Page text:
The Florida Supreme Court created the pure opinion exception in Marsh v. Valyou, 977 So. 2d 543 (Fla. 2008), which instructed trial courts that “Frye is inapplicable in the vast majority of cases.” The plaintiff in the Marsh case suffered from fibromyalgia and she sought to have her doctor testify that a car accident caused her condition. Based on the prevailing Frye test in Florida, the defendant asked the trial court to exclude this testimony given that the premise that trauma can cause fibromyalgia had not been generally accepted in the scientific community. Marsh, 977 So. 2d at 545. The trial court agreed, and although the intermediate appellate court affirmed that result, the Florida Supreme Court reversed based on the troubling reasoning that “[b]ecause testimony causally linking trauma to fibromyalgia is based on the experts’ experience and training, it is ‘pure opinion’ admissible without having to satisfy Frye.” Id. at 549. The Court explained that the Frye test “only applies when an expert attempts to render an opinion that is based upon new or novel scientific techniques.” Id. at 547 (emphasis in original; internal quotation marks omitted). Therefore, according to the Court, “Frye is inapplicable in the vast majority of cases.” Id. (internal quotation marks omitted). The majority focused on the specific causation opinion (whether trauma caused fibromyalgia in this plaintiff), but failed to recognize that the Frye test applies to the general causation opinion.
The dissent lamented that the majority opinion effectively eliminated any role for the courts in keeping speculative and unreliable expert testimony from the jury, because the “holding that an [expert’s] opinion about specific causation need not pass the Frye test, even where the underlying theory of general causation is not accepted, in effect renders specific causation testimony always admissible as the ‘pure opinion’ of the expert.” Id. at 562; see also id. at 563 (“Permitting an expert to testify that X caused Y in a specific case without requiring the general acceptance of the theory that X can ever cause Y expands the ‘pure opinion’ exception to the point where it swallows the rule.” (emphasis in original)).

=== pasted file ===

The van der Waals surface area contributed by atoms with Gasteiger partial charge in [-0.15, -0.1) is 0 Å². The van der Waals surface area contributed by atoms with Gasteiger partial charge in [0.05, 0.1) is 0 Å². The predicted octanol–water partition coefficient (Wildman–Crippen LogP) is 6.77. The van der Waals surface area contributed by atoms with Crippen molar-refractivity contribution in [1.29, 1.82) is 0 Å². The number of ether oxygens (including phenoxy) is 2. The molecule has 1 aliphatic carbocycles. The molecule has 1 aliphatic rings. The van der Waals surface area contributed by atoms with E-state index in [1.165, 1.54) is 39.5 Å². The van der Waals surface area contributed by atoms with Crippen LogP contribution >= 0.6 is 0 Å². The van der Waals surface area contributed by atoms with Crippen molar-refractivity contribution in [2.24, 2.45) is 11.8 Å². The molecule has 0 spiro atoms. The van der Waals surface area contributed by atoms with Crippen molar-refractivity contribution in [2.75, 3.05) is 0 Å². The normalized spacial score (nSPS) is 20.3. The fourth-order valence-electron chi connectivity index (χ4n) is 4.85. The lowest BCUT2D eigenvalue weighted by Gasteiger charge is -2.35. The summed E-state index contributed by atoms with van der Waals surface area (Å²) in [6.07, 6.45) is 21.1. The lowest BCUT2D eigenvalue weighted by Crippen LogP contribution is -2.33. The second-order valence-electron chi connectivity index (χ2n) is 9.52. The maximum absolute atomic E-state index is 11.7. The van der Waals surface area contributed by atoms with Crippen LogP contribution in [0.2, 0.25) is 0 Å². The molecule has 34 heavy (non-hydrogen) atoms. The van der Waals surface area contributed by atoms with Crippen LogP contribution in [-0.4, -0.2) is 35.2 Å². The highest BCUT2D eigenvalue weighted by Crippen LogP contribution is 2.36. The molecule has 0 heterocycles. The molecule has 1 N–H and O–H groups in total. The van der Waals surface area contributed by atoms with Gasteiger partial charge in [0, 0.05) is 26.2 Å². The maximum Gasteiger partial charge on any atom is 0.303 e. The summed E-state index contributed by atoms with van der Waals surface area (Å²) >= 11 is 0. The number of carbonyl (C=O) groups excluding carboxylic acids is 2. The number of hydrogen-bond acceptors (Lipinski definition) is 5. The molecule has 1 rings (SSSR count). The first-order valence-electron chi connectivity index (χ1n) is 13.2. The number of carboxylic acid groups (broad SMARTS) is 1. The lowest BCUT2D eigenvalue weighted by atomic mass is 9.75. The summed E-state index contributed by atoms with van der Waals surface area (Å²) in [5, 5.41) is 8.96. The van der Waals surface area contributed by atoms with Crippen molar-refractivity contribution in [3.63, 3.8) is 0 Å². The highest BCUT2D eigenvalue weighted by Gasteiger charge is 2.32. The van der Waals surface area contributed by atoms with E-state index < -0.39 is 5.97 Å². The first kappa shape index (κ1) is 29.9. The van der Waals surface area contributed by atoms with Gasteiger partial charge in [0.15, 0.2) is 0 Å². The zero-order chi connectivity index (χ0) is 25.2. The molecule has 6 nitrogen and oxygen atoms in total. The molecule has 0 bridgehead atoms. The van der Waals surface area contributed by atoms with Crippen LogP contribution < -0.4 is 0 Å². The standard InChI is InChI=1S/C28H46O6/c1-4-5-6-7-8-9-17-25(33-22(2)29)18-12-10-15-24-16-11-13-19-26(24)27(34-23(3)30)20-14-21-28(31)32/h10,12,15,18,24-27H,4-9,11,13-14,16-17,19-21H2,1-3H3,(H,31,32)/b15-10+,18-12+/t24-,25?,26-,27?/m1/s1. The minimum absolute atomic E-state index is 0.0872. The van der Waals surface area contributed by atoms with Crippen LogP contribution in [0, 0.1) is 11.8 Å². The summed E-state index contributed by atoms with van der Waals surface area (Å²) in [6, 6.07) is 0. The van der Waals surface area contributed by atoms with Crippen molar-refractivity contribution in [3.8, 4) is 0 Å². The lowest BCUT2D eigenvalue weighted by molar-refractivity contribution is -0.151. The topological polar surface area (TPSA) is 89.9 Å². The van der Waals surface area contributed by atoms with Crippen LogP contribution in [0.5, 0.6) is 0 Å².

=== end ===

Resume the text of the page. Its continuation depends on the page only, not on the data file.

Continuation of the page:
So, while the Frye standard allowed the admission of expert testimony based on an outdated standard widely criticized as lacking in scientific rigor, the Florida Supreme Court’s “pure opinion” loophole essentially adopted a let-it-all-in approach, elevating a treating physician’s gut feel as to the cause of her patient’s malady to the level of expert proof. The effect was to make Florida courts a venue of choice for plaintiffs’ counsel.
The defense bar has mounted a state-by-state effort over the past decade to make federal Daubert principles the consistent guiding standard in state courts across the country. That fight has been successful in many jurisdictions, and in some others has ended with legislative compromise, with tort reform advocates settling for the half-a-loaf result of a hybrid Frye/Daubert standard, or some other lesser-than-Daubert reform.